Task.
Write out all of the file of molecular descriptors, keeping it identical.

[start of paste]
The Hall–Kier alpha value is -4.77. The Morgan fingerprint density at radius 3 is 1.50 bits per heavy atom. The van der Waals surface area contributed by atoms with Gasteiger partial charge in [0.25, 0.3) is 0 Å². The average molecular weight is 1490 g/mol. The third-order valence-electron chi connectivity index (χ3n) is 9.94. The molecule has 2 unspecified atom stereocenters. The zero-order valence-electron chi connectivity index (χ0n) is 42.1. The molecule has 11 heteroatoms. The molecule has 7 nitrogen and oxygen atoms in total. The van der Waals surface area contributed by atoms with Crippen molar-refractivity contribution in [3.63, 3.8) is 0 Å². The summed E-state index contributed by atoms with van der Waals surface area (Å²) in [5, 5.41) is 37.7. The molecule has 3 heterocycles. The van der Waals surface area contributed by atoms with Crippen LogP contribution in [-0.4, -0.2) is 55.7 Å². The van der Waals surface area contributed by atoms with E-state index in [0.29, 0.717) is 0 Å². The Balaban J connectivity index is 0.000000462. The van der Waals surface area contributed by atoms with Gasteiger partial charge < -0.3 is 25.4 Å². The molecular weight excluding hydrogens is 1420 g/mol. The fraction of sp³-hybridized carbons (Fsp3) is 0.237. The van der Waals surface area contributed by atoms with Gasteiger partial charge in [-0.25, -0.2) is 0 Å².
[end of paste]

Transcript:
The Hall–Kier alpha value is -4.77. The Morgan fingerprint density at radius 3 is 1.50 bits per heavy atom. The van der Waals surface area contributed by atoms with Gasteiger partial charge in [0.25, 0.3) is 0 Å². The average molecular weight is 1490 g/mol. The third-order valence-electron chi connectivity index (χ3n) is 9.94. The molecule has 2 unspecified atom stereocenters. The zero-order valence-electron chi connectivity index (χ0n) is 42.1. The molecule has 11 heteroatoms. The molecule has 7 nitrogen and oxygen atoms in total. The van der Waals surface area contributed by atoms with Crippen molar-refractivity contribution in [3.63, 3.8) is 0 Å². The summed E-state index contributed by atoms with van der Waals surface area (Å²) in [5, 5.41) is 37.7. The molecule has 3 heterocycles. The van der Waals surface area contributed by atoms with Crippen LogP contribution in [-0.4, -0.2) is 55.7 Å². The van der Waals surface area contributed by atoms with E-state index in [0.29, 0.717) is 0 Å². The Balaban J connectivity index is 0.000000462. The van der Waals surface area contributed by atoms with Gasteiger partial charge < -0.3 is 25.4 Å². The molecular weight excluding hydrogens is 1420 g/mol. The fraction of sp³-hybridized carbons (Fsp3) is 0.237. The van der Waals surface area contributed by atoms with Gasteiger partial charge in [-0.25, -0.2) is 0 Å².